Airports across the world see tens of millions of passengers annually, so it should come as no surprise that the sprawling spaces are filled with icky pathogens of all kinds. But according to a new study from Finland, the areas in the airport that are the most germ-covered aren't the ones you're probably thinking of.
Instead, it's the plastic bins at the security checkpoints that have the most germs. (Sorry, airport bathrooms.)
In the study, researchers from the University of Nottingham in the U.K. and the Finnish National Institute for Health and Welfare collected air samples and swabbed common surfaces, like handrails and service counters, at Finland's Helsinki-Vantaa airport during the peak of the 2015-2016 winter season.
After taking samples from spaces that included a children's play area, buttons at a pharmacy payment station, stair handrails and the passenger side of a passport help desk, the study authors found that rhinovirus — which is responsible for the common cold — was the most frequently detected virus on passenger-accessible airport surfaces. Plastic trays used at airport security checkpoints were the worst offenders of all, with evidence of at least one respiratory virus showing up in 50 percent of the team's swabs. What's more, 1 in 4 air samples showed evidence of adenoviruses, which can cause cold symptoms as well as more severe, flu-like symptoms.
All told, evidence of respiratory viruses was found on 10 percent of frequently touched airport surfaces in passenger environments, according to the findings, which were published Aug. 29 in the journal BMC Infectious Diseases. Remarkably, however, the team found no evidence of any of the aforementioned respiratory virus pathogens on surfaces they swabbed in one of the airport's bathrooms (supporting previous research that those spaces aren't nearly as scary as you might think).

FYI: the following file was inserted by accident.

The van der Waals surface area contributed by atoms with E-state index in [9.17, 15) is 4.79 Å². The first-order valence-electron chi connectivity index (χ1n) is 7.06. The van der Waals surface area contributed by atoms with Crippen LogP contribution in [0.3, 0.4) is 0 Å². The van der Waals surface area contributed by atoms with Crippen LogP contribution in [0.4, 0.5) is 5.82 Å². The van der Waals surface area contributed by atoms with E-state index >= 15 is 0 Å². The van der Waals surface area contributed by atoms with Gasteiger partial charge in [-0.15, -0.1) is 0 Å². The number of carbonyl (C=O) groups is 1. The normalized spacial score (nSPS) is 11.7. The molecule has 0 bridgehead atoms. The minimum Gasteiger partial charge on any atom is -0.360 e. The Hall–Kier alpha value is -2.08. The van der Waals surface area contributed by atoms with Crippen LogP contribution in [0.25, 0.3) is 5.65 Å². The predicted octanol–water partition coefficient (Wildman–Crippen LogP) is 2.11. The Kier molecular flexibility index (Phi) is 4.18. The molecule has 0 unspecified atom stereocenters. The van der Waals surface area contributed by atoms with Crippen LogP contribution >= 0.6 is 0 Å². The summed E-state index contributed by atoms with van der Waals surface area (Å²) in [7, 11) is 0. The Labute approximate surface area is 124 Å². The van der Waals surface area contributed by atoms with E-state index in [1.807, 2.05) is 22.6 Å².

The findings raise a question: Should you try to avoid touching everything when you're in an airport? Can you get sick from coming into contact with these pathogens? The answer, it turns out, is a bit complicated.
For one, the "pathogenicity" of a germ — in other words, its ability to cause disease — must be weighed against the immune response of the person who comes into contact with it, said Philip Tierno, a professor of microbiology and pathology at the NYU Langone School of Medicine. Elderly individuals and other people with weakened immune systems, for example, have lower immune responses to germs, putting them at higher risk of getting sick. In addition, people can come into contact with pathogens either directly (by way of another person coughing, talking or sneezing) or indirectly (by way of a doorknob or luggage bin), meaning there are a myriad of ways people can become sick, particularly in spaces with a high volume of foot traffic like travel hubs.
Still, the number of people who pass through airports regularly make these places "an opportunity for illness," Tierno told Live Science.
However, there's very little data on the number of illnesses contracted at airports, Tierno noted, because people don't start experiencing symptoms the moment they come into contact with a pathogen. Instead, they enter an incubation period, which may last for several days.
So, what's the best way to avoid picking up a nasty bug the next time you fly? The study's authors recommended good, old-fashioned handwashing with soap and water. This is especially important because pat-downs at security checkpoints have been shown to potentially further expose fliers to infection. Additionally, Tierno said to ensure that any open wounds are properly safeguarded against potential exposure with appropriate dressings, and to wash your hands before and after eating and drinking. A face mask isn't a bad idea either, he added.
Originally published on Live Science.